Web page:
Seniors crowd Medicare forum
A standing-room-only crowd filled the Harrison County Commissioners Room last week for clarification and advice on Medicare prescription drug coverage which takes effect Jan. 1.
Ninth District Congressman Mike Sodrel sponsored the forum in response to concerns of constituents, many of whom are trying to select a prescription drug plan from the more than 40 that are offered.
Sodrel offered a sympathetic ear.
‘Sometimes there’s so much on the menu, you can’t make up your mind what you want to eat,’ he told the attentive crowd.
He told the seniors, as did others, to count on a trusted pharmacy for help in selecting the most beneficial plan. The prescription drug insurance, a first in the United States, isn’t provided solely by Medicare, but rather through private insurance companies. ‘We can’t sell any of the 42 programs,’ Sodrel said, ‘but we hope to help you sort out the (choices) and narrow it down.’
What may be best for one person may not be the best choice for another, mostly because not everyone takes the same medication. One plan may cover more of the medications taken by one person but not another.
Initial enrollment for Medicare recipients in a prescription drug plan began Nov. 15 and continues through May 15. Coverage begins Jan. 1 for persons who enroll this year. Enrollees will pay an estimated monthly premium of $35 in addition to the premium for Medicare.
Sodrel turned the program over to Larry Miller of Indianapolis, a SHIIP (Senior Health Insurance Information Program) expert from the Indiana Dept. of Insurance, to deal more specifically with the issues.
Some standards apply to all of the plans. Those include an annual deductible of $250, coverage of 75 percent of prescription costs between $250 and $2,250, no coverage for drug costs between $2,250 and $5,100, after which enrollees will be required to pay the greater of a co-payment ($2 for generic drugs or $5 for brand-name drugs) or coinsurance of five percent.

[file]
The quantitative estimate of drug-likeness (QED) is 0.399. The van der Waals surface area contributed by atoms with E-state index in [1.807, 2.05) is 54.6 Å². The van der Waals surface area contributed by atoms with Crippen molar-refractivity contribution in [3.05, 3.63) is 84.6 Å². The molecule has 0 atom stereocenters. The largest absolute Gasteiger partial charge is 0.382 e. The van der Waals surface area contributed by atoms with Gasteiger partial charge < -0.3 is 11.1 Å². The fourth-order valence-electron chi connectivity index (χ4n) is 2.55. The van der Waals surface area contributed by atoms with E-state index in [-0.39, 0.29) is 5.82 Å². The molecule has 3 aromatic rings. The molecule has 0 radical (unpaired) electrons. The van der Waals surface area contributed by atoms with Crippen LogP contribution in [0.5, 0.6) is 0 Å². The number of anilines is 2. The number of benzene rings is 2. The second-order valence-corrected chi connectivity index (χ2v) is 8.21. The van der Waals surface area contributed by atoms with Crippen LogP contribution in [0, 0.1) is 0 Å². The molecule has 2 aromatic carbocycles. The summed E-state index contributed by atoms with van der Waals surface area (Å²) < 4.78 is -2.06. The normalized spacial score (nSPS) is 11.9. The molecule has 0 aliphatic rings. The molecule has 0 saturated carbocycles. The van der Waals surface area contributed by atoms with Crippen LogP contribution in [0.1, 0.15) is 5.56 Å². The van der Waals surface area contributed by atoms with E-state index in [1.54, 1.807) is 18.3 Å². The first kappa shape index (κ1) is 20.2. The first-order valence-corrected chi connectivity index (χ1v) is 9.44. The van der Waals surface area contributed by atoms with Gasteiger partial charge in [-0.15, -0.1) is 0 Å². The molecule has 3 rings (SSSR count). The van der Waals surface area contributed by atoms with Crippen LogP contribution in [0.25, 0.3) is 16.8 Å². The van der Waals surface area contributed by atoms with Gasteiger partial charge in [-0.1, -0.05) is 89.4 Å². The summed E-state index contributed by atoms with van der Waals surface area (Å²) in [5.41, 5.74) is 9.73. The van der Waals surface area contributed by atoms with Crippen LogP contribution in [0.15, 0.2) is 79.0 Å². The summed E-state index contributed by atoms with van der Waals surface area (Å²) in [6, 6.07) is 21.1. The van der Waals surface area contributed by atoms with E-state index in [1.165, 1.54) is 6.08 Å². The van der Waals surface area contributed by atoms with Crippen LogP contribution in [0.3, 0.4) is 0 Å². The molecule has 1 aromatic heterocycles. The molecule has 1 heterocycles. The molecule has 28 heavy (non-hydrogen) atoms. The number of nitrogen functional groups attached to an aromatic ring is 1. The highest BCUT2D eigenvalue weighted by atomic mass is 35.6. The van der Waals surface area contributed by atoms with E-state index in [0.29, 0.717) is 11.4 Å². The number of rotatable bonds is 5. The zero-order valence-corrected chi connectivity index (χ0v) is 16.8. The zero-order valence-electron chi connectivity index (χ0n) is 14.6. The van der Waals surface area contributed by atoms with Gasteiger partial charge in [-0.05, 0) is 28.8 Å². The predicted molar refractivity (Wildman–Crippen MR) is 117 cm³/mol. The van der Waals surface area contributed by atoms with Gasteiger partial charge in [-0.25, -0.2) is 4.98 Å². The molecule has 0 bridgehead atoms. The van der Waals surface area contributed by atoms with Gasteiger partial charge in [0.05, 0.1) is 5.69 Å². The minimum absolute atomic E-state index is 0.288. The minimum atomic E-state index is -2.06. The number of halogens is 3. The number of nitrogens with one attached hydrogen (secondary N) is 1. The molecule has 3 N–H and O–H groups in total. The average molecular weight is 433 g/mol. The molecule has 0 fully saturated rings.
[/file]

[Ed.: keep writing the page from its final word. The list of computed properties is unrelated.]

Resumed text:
Seniors who already have adequate prescription drug coverage may continue that coverage. If that coverage offers the same or better benefits (which would be verified in a letter from the insurance company), a penalty would not be imposed for joining late, Miller said. That letter should be kept with other important documents.
Also, persons may change plans on an annual basis between Nov. 15 and Dec. 31, provided they maintain continuous coverage.
Persons who are on Medicaid, the state’s insurance plan for the poor or low-income elderly or disabled who are also on Medicare, the federal medical coverage for retired seniors, are automatically assigned to a drug plan, Miller said.
But Harrison County Community Services director Shirley Raymond said those persons who receive notice that they have been automatically assigned to a plan should still check to be sure their drugs are covered.
‘My fear is that those people will go to the pharmacy in January, expecting to pick up their drugs and have them covered, which is most likely ‘ as far as we have seen ‘ not the case,’ Raymond said.
If the enrollee then decides to change plans, they may do so, but it wouldn’t take effect until the next month, she added.
For assistance, persons are welcome to call Geneva Sams at Community Services, 738-8143, or SHIIP at 1-800-452-4800.